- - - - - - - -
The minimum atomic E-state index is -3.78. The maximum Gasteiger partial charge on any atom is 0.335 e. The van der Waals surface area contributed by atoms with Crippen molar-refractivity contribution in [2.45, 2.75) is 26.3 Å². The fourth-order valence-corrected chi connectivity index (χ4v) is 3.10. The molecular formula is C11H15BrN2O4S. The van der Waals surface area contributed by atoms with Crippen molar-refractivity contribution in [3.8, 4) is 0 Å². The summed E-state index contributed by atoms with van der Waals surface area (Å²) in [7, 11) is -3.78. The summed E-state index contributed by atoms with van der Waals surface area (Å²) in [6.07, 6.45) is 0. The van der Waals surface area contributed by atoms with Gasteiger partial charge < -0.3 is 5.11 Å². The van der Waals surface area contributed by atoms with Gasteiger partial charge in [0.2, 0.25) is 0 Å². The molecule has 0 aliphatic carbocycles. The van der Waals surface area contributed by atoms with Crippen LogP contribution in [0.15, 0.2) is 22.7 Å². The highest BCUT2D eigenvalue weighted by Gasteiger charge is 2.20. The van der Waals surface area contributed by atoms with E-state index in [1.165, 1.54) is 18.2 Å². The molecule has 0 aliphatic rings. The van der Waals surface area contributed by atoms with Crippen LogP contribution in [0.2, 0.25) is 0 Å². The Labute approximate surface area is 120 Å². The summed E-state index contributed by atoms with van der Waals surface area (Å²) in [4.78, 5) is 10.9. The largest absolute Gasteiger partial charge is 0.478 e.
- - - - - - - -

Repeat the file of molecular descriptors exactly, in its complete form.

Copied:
The minimum atomic E-state index is -3.78. The maximum Gasteiger partial charge on any atom is 0.335 e. The van der Waals surface area contributed by atoms with Crippen molar-refractivity contribution in [2.45, 2.75) is 26.3 Å². The fourth-order valence-corrected chi connectivity index (χ4v) is 3.10. The molecular formula is C11H15BrN2O4S. The van der Waals surface area contributed by atoms with Crippen molar-refractivity contribution in [3.8, 4) is 0 Å². The summed E-state index contributed by atoms with van der Waals surface area (Å²) in [7, 11) is -3.78. The summed E-state index contributed by atoms with van der Waals surface area (Å²) in [6.07, 6.45) is 0. The van der Waals surface area contributed by atoms with Gasteiger partial charge < -0.3 is 5.11 Å². The van der Waals surface area contributed by atoms with Gasteiger partial charge in [0.2, 0.25) is 0 Å². The molecule has 0 aliphatic carbocycles. The van der Waals surface area contributed by atoms with Crippen LogP contribution in [0.15, 0.2) is 22.7 Å². The highest BCUT2D eigenvalue weighted by Gasteiger charge is 2.20. The van der Waals surface area contributed by atoms with E-state index in [1.165, 1.54) is 18.2 Å². The molecule has 0 aliphatic rings. The van der Waals surface area contributed by atoms with Crippen LogP contribution in [0.2, 0.25) is 0 Å². The Labute approximate surface area is 120 Å². The summed E-state index contributed by atoms with van der Waals surface area (Å²) in [4.78, 5) is 10.9. The largest absolute Gasteiger partial charge is 0.478 e.